Ships are constantly landing and taking off from here, and it’ll have a regular trade terminal as well. It’s a great place to sell all the products of your scavenging — but even better, once you find one it will be marked on your radar as a waypoint, at least until you exit the game or go off-planet.

Grenades Are Your Friend

If your multi-tool doesn’t have grenades equipped to it yet, get on that. Grenades are one of the most useful upgrades to your multitool for a couple of reasons (and you can further upgrade grenades with a number of features of their own.)

Firstly, you can dispatch sentinels, and most types of hostile creatures with a single grenade. You barely need to use the boltcaster at all if you have some ammo in your grenade slot, and surprisingly it doesn’t take too much either.

Secondly, you can use the grenades not only to quickly mine elements like Iron that take ages to mine with the beam, but it also destroys regular terrain. This means you can blast a hole in the ground to take shelter from a storm, or even blast your way upwards out of a cave if you find yourself stuck in one.

These are all the tips that I regularly use, what have you found useful to know in navigating No Man’s Sky? Let us know in the comments!


  • Having reached the centre now I have a couple of tips that are helpful.

    * Taking off from a landing platform does not consume fuel. But same with taking off if you parked near one of those little cylinders with the blinking lights with which you call your ship.

    * Omegon for your ultimate cannon upgrade can be bought at trade posts. They don’t all have it. Ultimate ship cannons are far superior to phase beams. Phase beams are better early on because of auto lock.

    * Farm zinc every time you see it in abundance on a planet. It is by far the hardest resource to get once you obtain all ship upgrades.

    * Look for abandoned ships. Spawn a bunch of them by using a transmission tower. Their capacity is determined when you approach them, not when you spawn them. It will always be +1 or -1 cargo space.

    * Graviton balls, vortex cubes and other such items that only use one slot of cargo space can actually be stacked. To stack these items, dismantle a piece of equipment which returns these items to you. There is one in particular that gives you multiple graviton balls back BUT it gives you back the balls in a stack. After that, you can transfer the stack of graviton balls between inventories and any you pick up will be added to the stack. The stack is 100. You will keep the stack so long as you have a couple in the stack. Sell all excess ones.

    • That stack one is super handy, I’ve got a permastack of carbite (or whatever they are) sheets and microdensity hero capes just because the ship parts I keep stripping keep giving them to me. Haven’t had anything else return any stacks though, could really have gone for a vortex cube stack back on that last planet.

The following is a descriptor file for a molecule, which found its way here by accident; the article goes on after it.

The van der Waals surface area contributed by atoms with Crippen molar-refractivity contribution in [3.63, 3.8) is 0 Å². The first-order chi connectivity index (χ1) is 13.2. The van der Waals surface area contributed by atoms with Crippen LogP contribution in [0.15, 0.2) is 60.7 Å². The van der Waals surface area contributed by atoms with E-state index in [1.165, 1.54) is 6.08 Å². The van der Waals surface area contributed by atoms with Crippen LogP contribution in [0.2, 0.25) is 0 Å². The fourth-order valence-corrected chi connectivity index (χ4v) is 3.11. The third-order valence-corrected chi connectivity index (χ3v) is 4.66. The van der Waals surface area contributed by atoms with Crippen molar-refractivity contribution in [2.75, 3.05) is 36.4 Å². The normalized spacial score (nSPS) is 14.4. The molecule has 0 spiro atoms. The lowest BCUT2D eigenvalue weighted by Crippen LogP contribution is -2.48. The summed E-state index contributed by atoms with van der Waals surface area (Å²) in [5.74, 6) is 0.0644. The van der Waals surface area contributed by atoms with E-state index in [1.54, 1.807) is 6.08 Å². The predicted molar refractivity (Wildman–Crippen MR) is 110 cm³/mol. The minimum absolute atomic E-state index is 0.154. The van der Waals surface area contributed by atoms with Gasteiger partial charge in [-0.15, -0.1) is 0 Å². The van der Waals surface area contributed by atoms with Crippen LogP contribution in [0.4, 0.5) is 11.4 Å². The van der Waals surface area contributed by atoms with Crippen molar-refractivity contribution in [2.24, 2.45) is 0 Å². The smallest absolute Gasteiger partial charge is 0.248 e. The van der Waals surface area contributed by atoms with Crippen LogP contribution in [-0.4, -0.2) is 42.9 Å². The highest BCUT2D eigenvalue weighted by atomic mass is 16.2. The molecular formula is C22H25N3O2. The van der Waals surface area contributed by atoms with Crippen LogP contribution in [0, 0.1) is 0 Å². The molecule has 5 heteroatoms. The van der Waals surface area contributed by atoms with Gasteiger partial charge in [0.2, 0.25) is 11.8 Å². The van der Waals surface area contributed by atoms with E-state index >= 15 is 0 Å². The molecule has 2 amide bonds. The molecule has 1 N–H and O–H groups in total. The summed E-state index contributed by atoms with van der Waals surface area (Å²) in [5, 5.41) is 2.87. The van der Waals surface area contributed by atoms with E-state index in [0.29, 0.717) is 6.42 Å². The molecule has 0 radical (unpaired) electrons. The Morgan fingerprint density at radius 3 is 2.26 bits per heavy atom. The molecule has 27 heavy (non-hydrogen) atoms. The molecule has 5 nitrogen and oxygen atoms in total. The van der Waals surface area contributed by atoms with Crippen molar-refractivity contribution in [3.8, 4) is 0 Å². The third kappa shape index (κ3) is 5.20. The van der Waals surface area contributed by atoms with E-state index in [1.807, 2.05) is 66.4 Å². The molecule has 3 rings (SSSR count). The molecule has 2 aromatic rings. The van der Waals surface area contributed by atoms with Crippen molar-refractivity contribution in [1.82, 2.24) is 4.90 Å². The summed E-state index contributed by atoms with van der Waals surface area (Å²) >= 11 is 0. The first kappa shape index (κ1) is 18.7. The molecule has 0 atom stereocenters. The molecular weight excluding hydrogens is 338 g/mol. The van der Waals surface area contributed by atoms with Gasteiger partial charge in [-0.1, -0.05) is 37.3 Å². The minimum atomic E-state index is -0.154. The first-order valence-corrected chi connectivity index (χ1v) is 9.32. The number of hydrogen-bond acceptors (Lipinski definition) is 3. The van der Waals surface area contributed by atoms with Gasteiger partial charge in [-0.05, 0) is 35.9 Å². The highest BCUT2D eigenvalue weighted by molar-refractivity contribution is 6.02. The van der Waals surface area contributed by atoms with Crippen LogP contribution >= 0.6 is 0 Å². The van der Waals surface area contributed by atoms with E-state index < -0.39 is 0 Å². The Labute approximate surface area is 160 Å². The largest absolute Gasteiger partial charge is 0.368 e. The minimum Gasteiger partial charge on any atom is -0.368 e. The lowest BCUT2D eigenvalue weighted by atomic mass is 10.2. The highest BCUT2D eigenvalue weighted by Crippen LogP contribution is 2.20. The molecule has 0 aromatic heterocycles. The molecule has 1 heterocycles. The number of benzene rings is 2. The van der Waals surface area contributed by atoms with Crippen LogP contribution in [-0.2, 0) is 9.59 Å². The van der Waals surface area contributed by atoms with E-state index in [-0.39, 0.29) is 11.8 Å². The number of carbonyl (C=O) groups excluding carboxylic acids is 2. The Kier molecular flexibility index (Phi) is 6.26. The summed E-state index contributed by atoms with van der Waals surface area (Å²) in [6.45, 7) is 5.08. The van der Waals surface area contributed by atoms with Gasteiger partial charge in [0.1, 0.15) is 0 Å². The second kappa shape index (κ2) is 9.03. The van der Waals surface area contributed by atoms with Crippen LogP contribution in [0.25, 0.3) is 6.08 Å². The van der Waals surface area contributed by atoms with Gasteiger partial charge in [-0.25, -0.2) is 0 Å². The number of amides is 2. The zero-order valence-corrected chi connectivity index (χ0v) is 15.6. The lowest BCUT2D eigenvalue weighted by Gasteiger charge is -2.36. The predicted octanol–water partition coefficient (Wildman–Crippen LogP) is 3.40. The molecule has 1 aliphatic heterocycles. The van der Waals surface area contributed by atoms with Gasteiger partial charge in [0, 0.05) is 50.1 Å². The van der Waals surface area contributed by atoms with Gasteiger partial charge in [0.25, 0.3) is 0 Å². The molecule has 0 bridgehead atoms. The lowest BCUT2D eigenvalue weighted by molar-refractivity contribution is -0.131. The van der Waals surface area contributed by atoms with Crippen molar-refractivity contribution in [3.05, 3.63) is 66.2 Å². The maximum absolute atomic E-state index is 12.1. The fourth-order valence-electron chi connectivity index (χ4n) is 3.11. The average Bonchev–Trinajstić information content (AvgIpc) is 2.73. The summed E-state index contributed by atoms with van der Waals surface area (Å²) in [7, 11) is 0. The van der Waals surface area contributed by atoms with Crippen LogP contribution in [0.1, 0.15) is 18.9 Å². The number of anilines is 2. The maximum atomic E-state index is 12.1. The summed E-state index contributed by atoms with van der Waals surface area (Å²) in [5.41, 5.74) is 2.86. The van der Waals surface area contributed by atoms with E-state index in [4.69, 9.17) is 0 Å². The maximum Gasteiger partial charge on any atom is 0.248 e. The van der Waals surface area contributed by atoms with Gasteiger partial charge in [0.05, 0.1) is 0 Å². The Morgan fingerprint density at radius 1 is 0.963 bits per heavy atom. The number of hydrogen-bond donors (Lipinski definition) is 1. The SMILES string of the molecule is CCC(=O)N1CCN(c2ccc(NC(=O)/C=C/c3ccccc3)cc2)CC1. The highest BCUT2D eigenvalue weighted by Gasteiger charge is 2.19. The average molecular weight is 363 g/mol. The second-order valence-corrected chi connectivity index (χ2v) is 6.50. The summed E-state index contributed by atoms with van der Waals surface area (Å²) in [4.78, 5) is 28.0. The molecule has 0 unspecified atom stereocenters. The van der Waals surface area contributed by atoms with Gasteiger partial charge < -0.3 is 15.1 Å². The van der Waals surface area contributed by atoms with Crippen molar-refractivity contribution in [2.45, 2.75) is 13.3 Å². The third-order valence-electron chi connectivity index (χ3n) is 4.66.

• Hero capes lol

        I had a graviton ball stack by accident when I dismantled something on my ship. Vortex cubes, I’m not sure about, to be honest.

        • The only upgrade I’ve seen that used vortex cubes used only 3, so when you scrapped it it gave you 1 (half, rounded down).

    • One little correction. The abandoned ships arent ALWAYS +/- 1 to your current ship. While its true almost all the time, I am on a planet thats defaulted back to just giving 15 or 16 slot options.

      Minor correction though, for the most part the +/-1 process works.

      Good to know the stacking trick as well. Just got to find something that gives 2 cubes as a deconstruct…

        • All good, I’ve only seen it on one planet and thought the same before this one. It has a lot of vortex cubes as well, so they may be tied to each other, who knows.

          I only noticed because the money I was making from the cubes meant I was looking to buy and upgrade, and the traders were all small ships. Plus there was a design I hadnt seen before (blue box kite type design) so had a look. Then saw the same model twice as a crashed ship.

          I also wonder if its design is tied to its capacity as well, as I got past the 15-16 ship range real early on and hadnt seen this box kite design before.

        • As a followup, last night I didnt see any 15 or 16 slot ships on the planet, so I expect it was just a glitch. Did a night of upgrading ships, each of which was +/-1 slot so the theory definitely held true.

          Was able to get a couple of single slot items to stack, and its a most helpful tip. Major difference farming cubes when you can stack 100 🙂

          Didnt spend too much time looking for any relationships between ship items and what you did or didnt have, will get to that tonight. But farming ships is definitely a straighforwad way to collect rarer resources. I went from ~200ish Omegon to 700 during the night just deconning ship upgrades.

          Start of the night, I had a full ship of stuff, and about 32 empty slots in my exosuit. By the end, those 32 slots were full of stuff, and important decisions needed to be made on what I was keeping and selling.

          Being able to keep a stack of plutonium was the biggest issue I had…

          • Plutonium is horrible. You need heaps and when you do have heaps it seems to run out quick.

            Not sure about different ships giving different cargo, as I’ve seen people on reddit with the little narrow fighters, like the kind pirates fly, and still have cargo of 48. I think it’s just a random assortment of snap-on modules. Possibly variety increases further into the centre, but that’s so hard to tell. I certainly saw a 110 million dollar ship not that long after I started playing so…

          • My experience was that MOST ships were within a certain range of what you were using, but there were exceptions. I was coming across 44 slot ships in my 2nd or 3rd system, with the pre-order ship and no upgrades. The rest were 18-24 gnerally, with an occasional 30ish.

            Plutonium was an issue because it was so easy to replace, so when I had a choice of what to get rid of, I flicked it without thinking. Then it clicked that I’d need it soon, and STILL had no empty slots. So getting some in a few minutes was going to mean making the same decision. Think I ended up dumping iron for similar reasons, though at least that isnt so crucial.

  • Mining Beam – when you are mining the bar at the top will fill up until it flashes red.
    If you let off for 1 second when it is flashing you can immediately start again at 0% without any downtime, effectively you can then mine indefinitely, only stopping to refill its power.